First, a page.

PERB Affirms Test For Determining When A Public Employer May Discipline Employees Acting As Union Representatives
November 13, 2012
In a recent decision, the Public Employment Relations Board (PERB) affirmed its test for what it considers to be protected activity when employees are acting as union representatives.
In Service Employees International Union, Local 1000 (SEIU) v. State of California (Department of Corrections & Rehabilitation) (Department) (2012) PERB Decision No. 2282-S, PERB concluded that the Department committed an unfair labor practice when it disciplined a union representative for her allegedly “insubordinate, discourteous, unprofessional, and disrespectful” behavior while representing union members during meetings with their supervisors. The Department issued a Letter of Instruction to SEIU’s job steward following an employee meeting in which the job steward asked the employee’s supervisor to answer questions, and then gestured with her hand to indicate that the supervisor who responded was not the one to whom she was speaking. The Letter instructed the job steward to conduct herself courteously, professionally, and with respect to supervisors in the future and threatened to replace her as job steward in future employee disciplinary meetings if her improper behavior continued. The Letter also stated that a copy of the Letter would be placed in her personnel file for one year.
SEIU filed an unfair practice charge against the Department claiming that it had violated section 3519(b) of the Dills Act by punishing the job steward based on protected activities. Like the Educational Employment Relations Act (EERA), the Dills Act prohibits State employers from discriminating or retaliating against employees because of their exercise of the rights afforded by the Dills Act, including the right to participate in union activities and the right of unions to represent members in their employment relations with the state. PERB determined that the job steward’s actions on behalf of SEIU were protected, and the Department’s issuance of an adverse disciplinary letter based on the job steward’s protected activity was an unfair labor practice.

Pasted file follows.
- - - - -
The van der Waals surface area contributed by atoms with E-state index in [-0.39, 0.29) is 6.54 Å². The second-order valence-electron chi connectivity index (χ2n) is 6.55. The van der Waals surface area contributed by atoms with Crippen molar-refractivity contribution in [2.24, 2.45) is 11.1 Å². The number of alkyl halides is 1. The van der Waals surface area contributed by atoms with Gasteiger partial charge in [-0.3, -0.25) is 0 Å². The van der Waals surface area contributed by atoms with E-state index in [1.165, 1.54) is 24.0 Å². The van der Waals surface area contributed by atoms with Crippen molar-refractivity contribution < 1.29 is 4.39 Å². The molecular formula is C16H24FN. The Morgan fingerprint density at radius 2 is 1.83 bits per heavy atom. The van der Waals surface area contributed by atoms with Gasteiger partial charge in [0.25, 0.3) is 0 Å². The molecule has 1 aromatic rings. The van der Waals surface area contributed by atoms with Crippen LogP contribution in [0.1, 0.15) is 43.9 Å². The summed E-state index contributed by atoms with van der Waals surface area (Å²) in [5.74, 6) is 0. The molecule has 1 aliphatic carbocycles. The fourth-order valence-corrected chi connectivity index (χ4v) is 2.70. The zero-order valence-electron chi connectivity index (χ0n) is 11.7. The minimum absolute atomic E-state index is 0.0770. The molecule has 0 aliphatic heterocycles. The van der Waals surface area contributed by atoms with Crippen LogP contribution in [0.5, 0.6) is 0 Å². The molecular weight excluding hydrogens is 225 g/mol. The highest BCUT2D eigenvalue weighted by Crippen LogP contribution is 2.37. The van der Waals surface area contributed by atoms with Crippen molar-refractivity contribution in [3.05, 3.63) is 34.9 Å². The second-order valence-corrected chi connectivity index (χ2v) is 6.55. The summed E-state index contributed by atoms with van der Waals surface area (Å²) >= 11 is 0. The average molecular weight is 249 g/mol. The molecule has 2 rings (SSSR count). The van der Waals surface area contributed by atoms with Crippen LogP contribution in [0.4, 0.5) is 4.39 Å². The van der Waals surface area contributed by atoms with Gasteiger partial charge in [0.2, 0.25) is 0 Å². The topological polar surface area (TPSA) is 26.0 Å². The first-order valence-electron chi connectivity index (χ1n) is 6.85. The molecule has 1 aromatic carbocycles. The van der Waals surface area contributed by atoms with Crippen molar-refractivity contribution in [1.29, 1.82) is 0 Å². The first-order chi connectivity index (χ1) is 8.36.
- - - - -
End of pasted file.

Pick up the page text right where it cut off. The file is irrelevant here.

In reaching its ruling, PERB noted that union representatives are afforded significant latitude in their representational speech and conduct and must be free to speak and act for the union without interference, restraint or coercion by the employer. This right of union representatives to engage in protected activities includes occasional impulsive behavior which will be balanced against the employer’s right to maintain order and respect.
Ultimately, relying in its prior decisions, PERB affirmed that a union representative’s speech and conduct will only lose statutory protection if it is “sufficiently opprobrious, flagrant, insulting, defamatory, insubordinate, or fraught with malice as to cause substantial disruption of or material interference in the workplace.” PERB will make this assessment using an objective, not subjective, standard. Therefore, the fact that a supervisor feels personally offended by an employee’s speech or actions will be insufficient to demonstrate that the speech, taken in a representational capacity on behalf of a union member, is outside the bounds of statutory protection. Rather, a union representative’s speech will only lose its protected status if it is so disrespectful of the employer that it seriously impairs the employer’s ability to maintain discipline.
In this case, PERB concluded that the job steward’s behavior did not meet the standard for justification of discipline by the Department. PERB determined that the steward’s hand gesture signifying her request for one of the supervisors not to speak was impulsive and not so egregious as to interfere with the Department’s discipline and operations. The job steward only minimally interrupted one of the supervisors during the meeting to ask questions, and her behavior was witnessed by only three employees. PERB concluded that these actions were not sufficiently disruptive so as to lose their status as protective activity.
This decision does not limit a public employer’s ability to discipline union representatives for violating established policies, even when the violations occur during protected union activities. However, in order to avoid an unfair labor practice charge, public employers should carefully evaluate the employee’s allegedly improper behavior before pursuing discipline in light of the high degree of statutory protection afforded to employees when acting as union representatives.
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